And the node name is at the end after \nodes\ i.e. BNode05

set newjmsp [$AdminConfig getid /Cell:CELLNAMECell/Node:NODENAME/JMSProvider:$tmp1/]

Step 3.
You would now need to set the attributes that go into the queue.

To see all the attributes you can simply run the following command

$AdminConfig [required|attributes] MQQueue

i.e. required or attributes

The attributes that I will be setting in the following commands are
name, jndiName, baseQueueName, targetClient

set name [list name NAME]
set jndi [list jndiName jms/jndiName]
set baseQN [list baseQueueName BASEQUEUENAME]
set targetclient [list targetClient MQ]

You can see in the above example the target client is set to MQ it can be JMS based on your configuration.

Step 4.
Now set all parameters in one string so that they can be passed to the command as one.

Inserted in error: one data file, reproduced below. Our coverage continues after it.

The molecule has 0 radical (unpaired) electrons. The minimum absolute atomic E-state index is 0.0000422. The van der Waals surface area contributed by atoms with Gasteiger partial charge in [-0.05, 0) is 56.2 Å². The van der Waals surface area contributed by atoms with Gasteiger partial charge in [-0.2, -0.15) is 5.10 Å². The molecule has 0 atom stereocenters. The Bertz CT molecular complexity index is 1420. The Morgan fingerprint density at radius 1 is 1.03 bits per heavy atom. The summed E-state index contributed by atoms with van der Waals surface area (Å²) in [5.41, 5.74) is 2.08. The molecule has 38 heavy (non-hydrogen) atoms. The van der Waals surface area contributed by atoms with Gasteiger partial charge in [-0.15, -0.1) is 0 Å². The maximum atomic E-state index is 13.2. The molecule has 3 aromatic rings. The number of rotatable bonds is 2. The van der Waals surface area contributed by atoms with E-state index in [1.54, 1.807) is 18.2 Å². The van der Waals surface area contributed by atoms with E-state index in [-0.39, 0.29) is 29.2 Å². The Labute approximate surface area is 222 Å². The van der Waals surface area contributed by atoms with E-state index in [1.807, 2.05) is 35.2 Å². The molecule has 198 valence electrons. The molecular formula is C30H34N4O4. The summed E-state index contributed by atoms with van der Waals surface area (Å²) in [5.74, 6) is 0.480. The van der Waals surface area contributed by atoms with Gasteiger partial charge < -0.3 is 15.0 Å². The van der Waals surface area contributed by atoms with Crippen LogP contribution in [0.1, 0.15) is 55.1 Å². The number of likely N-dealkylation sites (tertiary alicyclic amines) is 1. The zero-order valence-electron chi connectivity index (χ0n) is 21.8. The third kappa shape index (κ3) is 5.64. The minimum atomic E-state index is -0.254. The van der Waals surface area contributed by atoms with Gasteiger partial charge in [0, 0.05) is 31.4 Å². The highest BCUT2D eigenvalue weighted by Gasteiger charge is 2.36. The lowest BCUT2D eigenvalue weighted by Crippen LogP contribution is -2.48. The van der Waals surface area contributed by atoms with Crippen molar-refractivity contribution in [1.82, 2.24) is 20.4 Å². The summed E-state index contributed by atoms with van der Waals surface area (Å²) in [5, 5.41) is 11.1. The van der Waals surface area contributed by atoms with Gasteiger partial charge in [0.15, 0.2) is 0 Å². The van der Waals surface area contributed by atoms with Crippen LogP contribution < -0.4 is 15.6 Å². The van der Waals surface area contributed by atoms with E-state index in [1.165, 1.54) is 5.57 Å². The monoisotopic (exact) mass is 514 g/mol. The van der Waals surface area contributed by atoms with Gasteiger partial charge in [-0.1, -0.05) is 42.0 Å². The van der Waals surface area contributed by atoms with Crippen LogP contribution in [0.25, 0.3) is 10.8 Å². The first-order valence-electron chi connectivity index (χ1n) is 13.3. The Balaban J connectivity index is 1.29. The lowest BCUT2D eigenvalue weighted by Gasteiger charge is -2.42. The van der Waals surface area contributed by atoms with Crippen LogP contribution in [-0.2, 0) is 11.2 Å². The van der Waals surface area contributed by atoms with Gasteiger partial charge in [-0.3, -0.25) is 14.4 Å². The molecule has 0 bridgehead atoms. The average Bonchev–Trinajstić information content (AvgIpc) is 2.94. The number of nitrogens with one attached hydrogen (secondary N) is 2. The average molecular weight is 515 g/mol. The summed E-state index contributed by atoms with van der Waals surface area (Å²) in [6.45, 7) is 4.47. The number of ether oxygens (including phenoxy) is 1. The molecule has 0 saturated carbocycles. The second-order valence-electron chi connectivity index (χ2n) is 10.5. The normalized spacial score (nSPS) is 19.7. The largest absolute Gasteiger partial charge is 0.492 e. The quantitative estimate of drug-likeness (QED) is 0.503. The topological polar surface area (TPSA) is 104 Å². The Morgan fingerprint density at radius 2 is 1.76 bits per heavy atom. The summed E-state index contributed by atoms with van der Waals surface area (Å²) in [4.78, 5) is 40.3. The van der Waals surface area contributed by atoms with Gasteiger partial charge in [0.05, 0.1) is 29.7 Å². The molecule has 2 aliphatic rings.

set mqqAttrs [list $name $jndi $baseQN $targetclient]

Step 5.
Now to create the MQQueue use the following command. This will add the Queue to the node and cell mentioned earlier in step 2.

$AdminConfig create MQQueue $newjmsp $mqqAttrs

Once it is created it is not saved and only stays in the current session. So to save it run the following command. And you should be all set.

$AdminConfig save

You can alternatively also save this script in a file on your local system. And run it by passing it to the wasadmin. Follwing is a sample command.

wsadmin -profileName test_wsp -f $SCRIPT_FILENAME_LOCATION$

‘Complete code listing is as follows.

set tmp1 "WebSphere MQ JMS Provider"
 
set newjmsp [$AdminConfig getid /Cell:HOSTNAMENode04Cell/Node:HOSTNAMENode04/JMSProvider:$tmp1/]
 
set name [list name Q.REPLY]
set jndi [list jndiName jms/Q.REPLY]
set baseQN [list baseQueueName Q.SYSTEM]
set targetclient [list targetClient MQ]
set mqqAttrs [list $name $jndi $baseQN $targetclient]
 
$AdminConfig create MQQueue $newjmsp $mqqAttrs